The majority of next- gen kitchen tech produces data that can be used to improve efficiency, decrease waste and improve food quality. To see the biggest ROI from these networked devices, a restaurant will need to access and organize the data produced in a smart kitchen, and then effectively apply analytics to make decisions. Right now, most restaurants have a patchwork of technologies in a computing environment that already requires better integration. Adding inputs from a smart kitchen will further complicate the data environment. Big data is at work in a minority of restaurants — just 30% according to HT’s 2015 Restaurant Technology Study — but it’s a top priority for one in four restaurants over the coming year. Eventually, the emergence of standards around IoT will reduce complexities for accessing data. However, Gartner predicts that “through 2018, there will be no dominant IoT ecosystem platform.” Until then, Gartner says, IT leaders will need to compose solutions from multiple providers.

For now, this opens up a diverse playing field of solutions that gather and churn out kitchen data, ranging from inventory tracking tools, to menu management, to procurement. For example, menu analysis tools were used by 57% of restaurants in HT’s study with another 11% planning to add the technology within a year.

ClubCorp ( has found significant wins with a recipe management system from Birchstreet ( The membership-based leisure business is one of the largest owner/operators of golf, county, business and sports clubs with over 160 locations. ClubCorp’s recipes — all 400 of them – were kept in an Excel spreadsheet, where price management was cumbersome at best.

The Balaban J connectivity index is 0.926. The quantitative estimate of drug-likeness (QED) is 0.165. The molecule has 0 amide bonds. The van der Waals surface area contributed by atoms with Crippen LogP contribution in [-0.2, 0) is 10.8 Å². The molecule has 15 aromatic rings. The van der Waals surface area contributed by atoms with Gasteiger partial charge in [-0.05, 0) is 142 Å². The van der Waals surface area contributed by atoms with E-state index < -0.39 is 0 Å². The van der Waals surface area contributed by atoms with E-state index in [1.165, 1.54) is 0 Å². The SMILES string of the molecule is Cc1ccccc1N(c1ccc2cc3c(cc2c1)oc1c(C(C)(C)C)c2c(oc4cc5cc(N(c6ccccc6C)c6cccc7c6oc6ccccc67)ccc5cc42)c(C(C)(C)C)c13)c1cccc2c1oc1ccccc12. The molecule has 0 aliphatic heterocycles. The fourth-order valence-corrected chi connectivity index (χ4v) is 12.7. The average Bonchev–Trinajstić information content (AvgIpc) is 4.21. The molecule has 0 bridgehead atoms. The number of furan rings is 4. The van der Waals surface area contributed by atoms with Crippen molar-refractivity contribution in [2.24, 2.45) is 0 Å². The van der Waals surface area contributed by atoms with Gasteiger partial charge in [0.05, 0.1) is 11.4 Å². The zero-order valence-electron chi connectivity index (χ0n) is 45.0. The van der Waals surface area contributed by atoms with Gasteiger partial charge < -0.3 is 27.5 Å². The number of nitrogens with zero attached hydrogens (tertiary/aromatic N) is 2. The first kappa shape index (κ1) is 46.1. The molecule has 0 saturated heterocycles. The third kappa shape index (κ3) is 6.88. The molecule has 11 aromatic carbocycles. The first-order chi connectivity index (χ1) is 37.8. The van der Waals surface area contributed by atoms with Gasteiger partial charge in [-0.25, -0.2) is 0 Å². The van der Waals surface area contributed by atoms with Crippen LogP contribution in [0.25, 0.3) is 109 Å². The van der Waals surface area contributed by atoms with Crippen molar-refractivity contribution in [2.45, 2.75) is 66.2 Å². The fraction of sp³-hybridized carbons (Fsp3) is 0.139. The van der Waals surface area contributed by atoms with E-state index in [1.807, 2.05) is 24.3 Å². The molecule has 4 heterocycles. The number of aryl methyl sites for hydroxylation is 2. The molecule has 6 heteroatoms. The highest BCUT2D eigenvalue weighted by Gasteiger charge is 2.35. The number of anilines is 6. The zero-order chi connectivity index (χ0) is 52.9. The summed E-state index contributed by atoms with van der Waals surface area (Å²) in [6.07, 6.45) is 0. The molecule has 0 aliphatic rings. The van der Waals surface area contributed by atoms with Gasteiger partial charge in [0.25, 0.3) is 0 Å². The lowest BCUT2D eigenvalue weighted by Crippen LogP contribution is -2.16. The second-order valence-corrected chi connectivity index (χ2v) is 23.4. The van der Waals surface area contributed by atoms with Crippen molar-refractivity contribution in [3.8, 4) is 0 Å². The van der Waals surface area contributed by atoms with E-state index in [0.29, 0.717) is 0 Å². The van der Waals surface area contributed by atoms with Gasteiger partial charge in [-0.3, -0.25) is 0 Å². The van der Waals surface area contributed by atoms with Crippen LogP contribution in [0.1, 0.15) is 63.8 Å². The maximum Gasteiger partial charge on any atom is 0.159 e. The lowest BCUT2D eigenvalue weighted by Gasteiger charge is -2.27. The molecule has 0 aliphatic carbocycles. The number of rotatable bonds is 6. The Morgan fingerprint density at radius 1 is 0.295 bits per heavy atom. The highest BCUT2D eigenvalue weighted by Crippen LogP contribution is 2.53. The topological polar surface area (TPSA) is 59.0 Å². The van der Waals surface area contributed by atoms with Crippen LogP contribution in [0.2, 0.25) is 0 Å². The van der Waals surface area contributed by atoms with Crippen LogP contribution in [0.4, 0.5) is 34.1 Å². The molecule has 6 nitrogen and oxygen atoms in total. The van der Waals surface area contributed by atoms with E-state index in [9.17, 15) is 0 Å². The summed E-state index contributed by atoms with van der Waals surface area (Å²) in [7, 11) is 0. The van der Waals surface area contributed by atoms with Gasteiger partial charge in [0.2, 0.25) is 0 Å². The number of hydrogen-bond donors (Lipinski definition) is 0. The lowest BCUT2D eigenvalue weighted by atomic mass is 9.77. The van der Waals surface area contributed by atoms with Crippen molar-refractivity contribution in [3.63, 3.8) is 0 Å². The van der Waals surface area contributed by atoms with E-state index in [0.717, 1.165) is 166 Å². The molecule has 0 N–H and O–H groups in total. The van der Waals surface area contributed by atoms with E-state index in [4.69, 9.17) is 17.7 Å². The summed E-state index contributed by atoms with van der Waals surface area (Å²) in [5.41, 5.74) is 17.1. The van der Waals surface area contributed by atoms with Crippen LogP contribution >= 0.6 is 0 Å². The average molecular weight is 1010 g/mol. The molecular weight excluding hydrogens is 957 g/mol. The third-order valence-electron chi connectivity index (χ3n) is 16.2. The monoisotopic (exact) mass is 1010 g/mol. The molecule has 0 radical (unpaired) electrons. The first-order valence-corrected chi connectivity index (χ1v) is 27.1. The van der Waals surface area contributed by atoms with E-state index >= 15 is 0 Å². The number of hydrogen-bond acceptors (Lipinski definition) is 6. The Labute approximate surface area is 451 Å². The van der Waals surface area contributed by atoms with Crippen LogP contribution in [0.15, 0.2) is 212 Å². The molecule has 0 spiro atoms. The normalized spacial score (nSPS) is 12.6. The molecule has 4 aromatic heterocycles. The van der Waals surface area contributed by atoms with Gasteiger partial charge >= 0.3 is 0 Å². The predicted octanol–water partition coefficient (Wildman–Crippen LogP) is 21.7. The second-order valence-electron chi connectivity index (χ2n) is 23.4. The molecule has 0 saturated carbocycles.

Today, using BirchStreet, there are 3,000 recipes in the system and each ingredient is linked to its nutritional value as well as the preferred supplier. Pricing is available in real-time. With the cloud-based platform, every club and golf course had access to every recipe, plus images and videos, to create consistency and enforce brand standards. “This ensures similarity across restaurants as well as reduces time on menu creation,” says Jeff Zimmerman, director of culinary development.

3 Real-Time Ordering for Inventory
The third trend coming to restaurant kitchens is more about the ingredients than the equipment: it’s the ability to order inventory in real time. John Laporte, CIO of Logan’s Roadhouse (, says that vendor ordering guides are often out of date by the time they are downloaded. When this happened to his restaurants, they’d receive substitutions, which impacted their ability to fulfill orders.

In Sept 2014, Logan’s Roadhouse installed Compeat Enterprise ( to manage its back office and inventory. Using the cloud-based version of the product, Logan’s can manage inventory in a “just-in-time” basis, so that product can be received at its freshest. “We can see the vendor data in real time and we know that what we order is actually in stock and will show up in our order, not something else,” says Laporte. Tauzin agrees that real-time inventory is a growing trend in restaurant kitchens. She says that before long, all kitchen ordering will take place in real time, not just from big vendors, but local and niche farms as well.       

Additional reporting by Lisa Terry